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Straight Talk TNT: The sickest bullies are those who pretend to be friends

By: Lauren Forcella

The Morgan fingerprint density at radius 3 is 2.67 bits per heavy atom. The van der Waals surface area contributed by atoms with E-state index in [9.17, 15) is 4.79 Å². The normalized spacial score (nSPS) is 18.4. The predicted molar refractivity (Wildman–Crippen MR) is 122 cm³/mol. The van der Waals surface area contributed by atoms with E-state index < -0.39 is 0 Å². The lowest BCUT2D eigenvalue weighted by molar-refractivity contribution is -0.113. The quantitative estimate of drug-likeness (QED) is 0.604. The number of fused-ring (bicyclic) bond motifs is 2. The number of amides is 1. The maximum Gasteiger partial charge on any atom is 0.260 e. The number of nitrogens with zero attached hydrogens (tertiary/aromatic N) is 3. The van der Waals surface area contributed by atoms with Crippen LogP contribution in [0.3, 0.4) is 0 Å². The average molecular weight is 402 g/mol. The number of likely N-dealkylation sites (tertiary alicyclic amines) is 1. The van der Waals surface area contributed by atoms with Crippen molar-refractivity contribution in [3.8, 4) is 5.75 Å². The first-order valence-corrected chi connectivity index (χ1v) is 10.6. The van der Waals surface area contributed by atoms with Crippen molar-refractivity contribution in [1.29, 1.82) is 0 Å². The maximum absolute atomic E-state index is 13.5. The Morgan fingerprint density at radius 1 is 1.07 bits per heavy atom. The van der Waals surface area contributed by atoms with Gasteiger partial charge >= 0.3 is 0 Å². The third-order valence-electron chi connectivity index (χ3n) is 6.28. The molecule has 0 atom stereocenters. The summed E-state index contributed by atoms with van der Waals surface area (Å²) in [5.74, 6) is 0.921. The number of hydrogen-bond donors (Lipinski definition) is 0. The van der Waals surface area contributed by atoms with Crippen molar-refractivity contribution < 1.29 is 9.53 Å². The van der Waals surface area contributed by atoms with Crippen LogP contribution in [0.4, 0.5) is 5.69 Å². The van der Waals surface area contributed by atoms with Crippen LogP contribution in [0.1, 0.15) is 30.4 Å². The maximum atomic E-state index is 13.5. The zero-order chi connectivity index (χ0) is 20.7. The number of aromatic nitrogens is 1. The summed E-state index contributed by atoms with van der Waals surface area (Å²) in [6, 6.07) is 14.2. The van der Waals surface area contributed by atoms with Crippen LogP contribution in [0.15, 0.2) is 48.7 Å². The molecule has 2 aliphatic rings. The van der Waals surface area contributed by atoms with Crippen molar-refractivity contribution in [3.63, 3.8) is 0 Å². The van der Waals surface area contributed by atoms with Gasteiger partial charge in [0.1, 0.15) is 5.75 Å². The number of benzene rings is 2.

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Dear Straight Talk: Someone I once considered a good friend has been saying absolutely horrible things behind my back. I overheard her, so I know it’s true. This person is very insecure and has tried to imitate almost everything about me at one point or another. Over time, she has spread rumors about me so horrid they caused me to switch schools twice. I recently learned that she told lots of people about my self-injury problem (which I see a therapist for) and made fun of me for it. When I confronted her, she lied to my face and denied everything. When I removed her from my life, she claimed to be the victim. I am so hurt. I already have horrible trust issues. How do I move forward as she continues spreading hate? ~ Hurt in Redding Molly, 19, Berkeley: This person sounds seriously jealous of you! I had someone hell-bent on being rude to me. The situation baffled me. I had never been rude to her and had no idea why she randomly hated me. Then a friend pointed out that it stemmed from jealousy. Eventually people saw how she treated others and stopped hanging out with her — but not until she said terrible things behind my back and to my face. She even tried to fight me! Remove yourself from her as much as possible and treat the situation as childishness and jealousy. Nate, 17, Toledo, Ohio: A few years ago, I thought about hurting myself and sometimes considered suicide. Because I felt alone and stressed, I attended therapy sessions. You have to realize there are people who love you very much! You mean the world to them! This girl was not a true friend. Instead of helping you, she opened your wounds to others. Reject people who cause you harm. If they persist, go to those who love you and ask for protection. Omari, 17, Wellington, Florida: Choosing friends wisely can be a lesson hard-learned. Some people have vast numbers of friends. But only the lucky have TRUE friends. Life teaches what a true friend is — and it weeded this one out. Sarah, 19, Redding, Calif.: As hard as it sounds, keep moving forward. Once high school ends, this person won’t be in your future. Find an activity outside your school environment. When I switched schools, I was miserable. Then I joined the swim team and realized how kind and loyal people can be. True friends are important. Stay away from those who bring you down. Katelyn, 16, Huntington Beach: This person is a bully, not a friend. If you don’t have true friends, reach out and make some. Continue therapy for your trust issues and get some power on your side by asking the school for help. Tell them you’ve switched schools twice because of her. Dear Hurt: Your letter contains the secret to your healing. In it, you display both your “mature self” and your “wounded inner child.” Your mature self sees this girl’s behavior for what it is: sick. But your inner child is hurt and frightened because her destructive gossip has reopened wounds from your past that occurred when you were too young to handle them. Both inner and outer parts of you are real. Do not ignore either one! On the outside, handle things maturely with the advice given here (walk away from this insecure, jealous bully, reaching out to loved ones and authorities as needed). On the inside, attend your “wounded child” with therapy and personal compassion (imagine yourself loving this younger helpless version of yourself as if you were her ideal parent). Peace lies in tending to both inner and outer realities. ~Lauren More at straighttalkTNT.com